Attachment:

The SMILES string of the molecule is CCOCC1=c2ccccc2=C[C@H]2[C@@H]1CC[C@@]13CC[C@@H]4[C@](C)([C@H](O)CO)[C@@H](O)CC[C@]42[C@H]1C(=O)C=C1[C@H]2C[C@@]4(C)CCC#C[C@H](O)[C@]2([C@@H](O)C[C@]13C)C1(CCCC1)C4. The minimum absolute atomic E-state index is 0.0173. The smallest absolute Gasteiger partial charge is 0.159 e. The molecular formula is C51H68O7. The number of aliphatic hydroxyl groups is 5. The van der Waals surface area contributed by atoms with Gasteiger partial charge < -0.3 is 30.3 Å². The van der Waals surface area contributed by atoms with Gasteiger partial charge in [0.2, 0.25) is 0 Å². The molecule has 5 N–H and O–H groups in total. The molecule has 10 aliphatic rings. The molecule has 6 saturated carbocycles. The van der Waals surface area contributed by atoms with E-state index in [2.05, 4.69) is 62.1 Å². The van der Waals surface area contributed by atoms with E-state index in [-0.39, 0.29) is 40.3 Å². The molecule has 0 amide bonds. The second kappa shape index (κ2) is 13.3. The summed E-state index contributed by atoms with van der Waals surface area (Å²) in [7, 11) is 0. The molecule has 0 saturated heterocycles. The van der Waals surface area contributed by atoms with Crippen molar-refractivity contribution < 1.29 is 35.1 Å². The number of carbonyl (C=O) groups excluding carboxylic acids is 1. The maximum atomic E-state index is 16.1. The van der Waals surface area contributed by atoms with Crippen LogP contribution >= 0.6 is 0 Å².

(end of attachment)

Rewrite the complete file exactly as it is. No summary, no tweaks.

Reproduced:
The SMILES string of the molecule is CCOCC1=c2ccccc2=C[C@H]2[C@@H]1CC[C@@]13CC[C@@H]4[C@](C)([C@H](O)CO)[C@@H](O)CC[C@]42[C@H]1C(=O)C=C1[C@H]2C[C@@]4(C)CCC#C[C@H](O)[C@]2([C@@H](O)C[C@]13C)C1(CCCC1)C4. The minimum absolute atomic E-state index is 0.0173. The smallest absolute Gasteiger partial charge is 0.159 e. The molecular formula is C51H68O7. The number of aliphatic hydroxyl groups is 5. The van der Waals surface area contributed by atoms with Gasteiger partial charge < -0.3 is 30.3 Å². The van der Waals surface area contributed by atoms with Gasteiger partial charge in [0.2, 0.25) is 0 Å². The molecule has 5 N–H and O–H groups in total. The molecule has 10 aliphatic rings. The molecule has 6 saturated carbocycles. The van der Waals surface area contributed by atoms with E-state index in [2.05, 4.69) is 62.1 Å². The van der Waals surface area contributed by atoms with E-state index in [-0.39, 0.29) is 40.3 Å². The molecule has 0 amide bonds. The second kappa shape index (κ2) is 13.3. The summed E-state index contributed by atoms with van der Waals surface area (Å²) in [7, 11) is 0. The molecule has 0 saturated heterocycles. The van der Waals surface area contributed by atoms with Crippen molar-refractivity contribution < 1.29 is 35.1 Å². The number of carbonyl (C=O) groups excluding carboxylic acids is 1. The maximum atomic E-state index is 16.1. The van der Waals surface area contributed by atoms with Crippen LogP contribution >= 0.6 is 0 Å².